The Left Hand of God
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You’d never accuse Paul Hoffman of excessive concern for the sensibilities of his adolescent readers. There’s no shortage here of shit, shite or, for that matter, gobshite; [he’s] ‘so obliging you’d think he’d lend you his arsehole and shit through his ribs’ might give the flavour. Language at the other end of the scale also makes few concessions; how about ‘obfandous’, ‘divagations’ and ‘conniption’? We may be in one of those dystopic worlds where swords and arrows rule, but the dialogue cheerily embraces ‘Time gentlemen pleeeese’, ‘must cost a bob or two’, ‘what’s the point of having a dog and barking yourself’ and – one I hadn’t heard since schooldays – ‘go for a long walk off a short pier’. There are other surprising echoes of 40 or 50 years ago – spivs and Suedeheads and rockers turn up among the baying spectators at a bloody duel to the death. With the exception of a splendidly devious character called IdrisPukke, most of the characters talk very like each other. Sentences sometimes wander off with minds of their own. Being clued up theologically would help a reader’s understanding; a character murmurs an unascribed quotation from Proverbs and at the centre of things is a ferocious version of Roman Catholicism which makes the Jesuits look like liberal wimps. Hoffman is happy to borrow from History too. The battle which brings the first part of this trilogy to a close – or rather, a transition to Book Two – is all very close to the rain of arrows and the unseated armoured knights floundering on the ground of Olivier’s Henry V – it’s Agincourt II. (And when you finish the book, there, honest as you like, Hoffman mentions a couple of influential Agincourt sources among his Acknowledgements.)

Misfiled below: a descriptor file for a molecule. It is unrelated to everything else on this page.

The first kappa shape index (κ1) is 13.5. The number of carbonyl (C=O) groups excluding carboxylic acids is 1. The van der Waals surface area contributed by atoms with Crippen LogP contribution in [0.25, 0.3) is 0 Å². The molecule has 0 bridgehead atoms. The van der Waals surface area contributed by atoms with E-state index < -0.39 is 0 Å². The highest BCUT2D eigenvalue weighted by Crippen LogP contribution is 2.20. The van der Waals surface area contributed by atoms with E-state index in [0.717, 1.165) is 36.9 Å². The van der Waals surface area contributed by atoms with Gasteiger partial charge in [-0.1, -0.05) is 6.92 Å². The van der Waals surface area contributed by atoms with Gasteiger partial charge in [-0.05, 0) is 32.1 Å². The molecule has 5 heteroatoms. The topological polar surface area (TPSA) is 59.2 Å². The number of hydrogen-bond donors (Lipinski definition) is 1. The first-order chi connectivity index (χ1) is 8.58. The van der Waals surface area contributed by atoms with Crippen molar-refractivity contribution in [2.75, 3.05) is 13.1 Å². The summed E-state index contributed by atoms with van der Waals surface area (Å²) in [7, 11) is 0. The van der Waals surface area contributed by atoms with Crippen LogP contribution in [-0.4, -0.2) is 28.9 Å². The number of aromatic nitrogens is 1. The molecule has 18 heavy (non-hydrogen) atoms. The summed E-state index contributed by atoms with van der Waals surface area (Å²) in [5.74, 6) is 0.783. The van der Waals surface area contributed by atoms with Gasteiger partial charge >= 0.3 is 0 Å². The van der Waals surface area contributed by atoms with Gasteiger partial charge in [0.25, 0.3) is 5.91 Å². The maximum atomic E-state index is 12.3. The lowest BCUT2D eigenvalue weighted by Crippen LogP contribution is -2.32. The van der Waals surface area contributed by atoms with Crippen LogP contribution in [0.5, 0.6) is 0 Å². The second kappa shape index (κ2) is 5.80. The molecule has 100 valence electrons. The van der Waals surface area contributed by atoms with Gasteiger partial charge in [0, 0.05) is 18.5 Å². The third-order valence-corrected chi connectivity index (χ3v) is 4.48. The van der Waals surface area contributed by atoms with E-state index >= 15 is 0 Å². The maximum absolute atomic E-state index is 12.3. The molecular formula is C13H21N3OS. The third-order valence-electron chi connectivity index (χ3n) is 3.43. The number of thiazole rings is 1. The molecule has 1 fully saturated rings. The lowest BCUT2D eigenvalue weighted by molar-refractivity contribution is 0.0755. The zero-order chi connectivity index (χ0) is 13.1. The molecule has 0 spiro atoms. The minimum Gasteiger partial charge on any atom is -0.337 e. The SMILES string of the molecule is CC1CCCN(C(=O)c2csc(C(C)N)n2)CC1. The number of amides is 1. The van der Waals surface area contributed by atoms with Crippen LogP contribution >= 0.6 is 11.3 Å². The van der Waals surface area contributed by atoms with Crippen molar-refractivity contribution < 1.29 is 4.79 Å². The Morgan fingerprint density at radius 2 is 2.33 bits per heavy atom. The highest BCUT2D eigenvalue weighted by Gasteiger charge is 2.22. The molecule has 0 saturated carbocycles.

All of this should not work; but the vigour and chaos of the language and the rest gave an anarchic vitality to a cracking plot. The dark Sanctuary of the Redeemers trains only young males (or does it?). The regime is brutal and physical and mental abuse is rife as the Lord Redeemers plot to impose their ferocious beliefs upon the world through military might. Three teenage boys, each differently skilled in martial arts, escape the Sanctuary. Their first sight of women (echoes of The Tempest and Miranda’s Brave New World) is, unsurprisingly, disturbing. It would be difficult to defend the novel’s chauvinism – there are only two significant female characters and they are chiefly notable for their physical beauty and passivity. Much like Helen of Troy, Arbell Swan-Neck (you’ll have to read it for yourself) may be fought over by mighty armies, but she can only watch as thousands are slaughtered before her eyes. Maybe that will change as the trilogy develops. Whatever his self-indulgences and carefree rejection of political correctness – and you do feel he’s thoroughly enjoying himself – Hoffman is very good indeed at action, excitement, rough and sardonic humour, surprises; and a twist in the closing pages which drives us impatiently towards Book Two.